Okay, well the Pentagon Library came through! Yes, AR 705-14, 31 October 1963, was the first official recognition for assigning popular names to major items of Army equipment. It confirmed the unofficial policy set forth in DA Memo 705-3, 21 July 1959. The categories and suggested names were;
(1) Infantry weapons-famous early American pioneers. Examples: CROCKETT, CARSON, CODY, and BOONE.
(2) Field artillery weapons-action nouns.Examples: KILLER, CONQUERER, PEACEMAKER, and DESTROYER.
(3) Air defense artillery weapons-action nouns. Examples: DEFENDER, PROTECTOR, BLOCKER, and SHIELD.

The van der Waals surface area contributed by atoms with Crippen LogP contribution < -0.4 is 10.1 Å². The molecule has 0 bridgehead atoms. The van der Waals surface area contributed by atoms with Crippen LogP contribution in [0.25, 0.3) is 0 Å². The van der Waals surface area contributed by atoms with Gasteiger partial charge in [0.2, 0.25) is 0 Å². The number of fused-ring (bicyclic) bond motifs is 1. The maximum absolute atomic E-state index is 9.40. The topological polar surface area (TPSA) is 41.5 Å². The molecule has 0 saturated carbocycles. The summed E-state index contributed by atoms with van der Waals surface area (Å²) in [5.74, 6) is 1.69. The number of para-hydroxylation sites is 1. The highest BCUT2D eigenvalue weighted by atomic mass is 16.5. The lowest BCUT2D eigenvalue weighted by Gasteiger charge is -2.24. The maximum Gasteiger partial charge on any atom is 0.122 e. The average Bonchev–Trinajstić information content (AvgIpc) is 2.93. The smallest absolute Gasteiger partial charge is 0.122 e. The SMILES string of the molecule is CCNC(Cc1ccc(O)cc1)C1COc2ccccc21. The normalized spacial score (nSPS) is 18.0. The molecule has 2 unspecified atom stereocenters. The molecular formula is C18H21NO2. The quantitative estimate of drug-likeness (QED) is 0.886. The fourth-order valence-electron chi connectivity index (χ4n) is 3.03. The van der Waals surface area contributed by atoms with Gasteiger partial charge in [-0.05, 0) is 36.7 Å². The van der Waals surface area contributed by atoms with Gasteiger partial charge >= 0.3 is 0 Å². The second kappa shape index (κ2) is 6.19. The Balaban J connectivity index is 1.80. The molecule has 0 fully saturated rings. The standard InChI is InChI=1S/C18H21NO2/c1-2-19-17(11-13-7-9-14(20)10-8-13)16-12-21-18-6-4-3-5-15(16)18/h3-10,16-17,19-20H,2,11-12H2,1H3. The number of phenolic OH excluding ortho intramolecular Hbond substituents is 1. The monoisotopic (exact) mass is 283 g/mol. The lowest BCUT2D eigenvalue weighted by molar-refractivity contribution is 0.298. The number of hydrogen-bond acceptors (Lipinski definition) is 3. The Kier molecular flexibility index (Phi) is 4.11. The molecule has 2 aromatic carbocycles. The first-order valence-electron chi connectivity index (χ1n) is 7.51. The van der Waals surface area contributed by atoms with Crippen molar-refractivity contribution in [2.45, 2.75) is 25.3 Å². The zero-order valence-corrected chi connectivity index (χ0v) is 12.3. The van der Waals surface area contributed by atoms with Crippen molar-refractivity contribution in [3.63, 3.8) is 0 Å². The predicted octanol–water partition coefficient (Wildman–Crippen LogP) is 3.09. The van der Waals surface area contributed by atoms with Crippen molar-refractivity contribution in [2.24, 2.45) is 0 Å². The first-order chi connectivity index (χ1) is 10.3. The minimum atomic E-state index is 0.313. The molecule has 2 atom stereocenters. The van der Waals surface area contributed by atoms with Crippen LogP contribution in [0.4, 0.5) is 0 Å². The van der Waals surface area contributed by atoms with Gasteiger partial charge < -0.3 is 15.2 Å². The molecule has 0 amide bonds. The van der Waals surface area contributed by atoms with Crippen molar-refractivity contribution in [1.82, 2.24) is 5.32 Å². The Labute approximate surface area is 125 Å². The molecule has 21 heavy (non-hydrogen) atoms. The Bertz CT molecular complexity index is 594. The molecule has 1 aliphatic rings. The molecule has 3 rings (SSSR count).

(4) Tanks-American generals. Examples: LEE, JACKSON, STUART, WASHINGTON, MEADE, and HOOKER.
(5) Armored combat vehicles (less tanks) - animals associated with speed. Examples: CHEETA, COUGAR, PANTHER, and LEOPARD.
(6) Antitank and assault weapons-vicious reptiles and insects. Examples: COBRA, RATTLESNAKE, COPPERHEAD, VIPER, WASP, HORNET,
SCORPION, and TARANTULA.
(7) Army aircraft-Indian terms and names of American Indian tribes and chiefs. Examples: MOHAWK, IROQUOIS, CHEROKEE, GERONIMO, and TECUMSEH.
(8) Communications, electronic and surveillance equipment-words descriptive of the function of the equipment. Examples: SENTRY, MASTER, and SCOUT.
(9) Engineer mobility equipment-animals associated with building, construction, industriousness, or strength. Examples: MOLE, FERRET, BADGER, BEAR, and BUFFALO.
Note that the only World War II relevant popular names retained were for the tanks, while WOLVERINE remains ever elusive.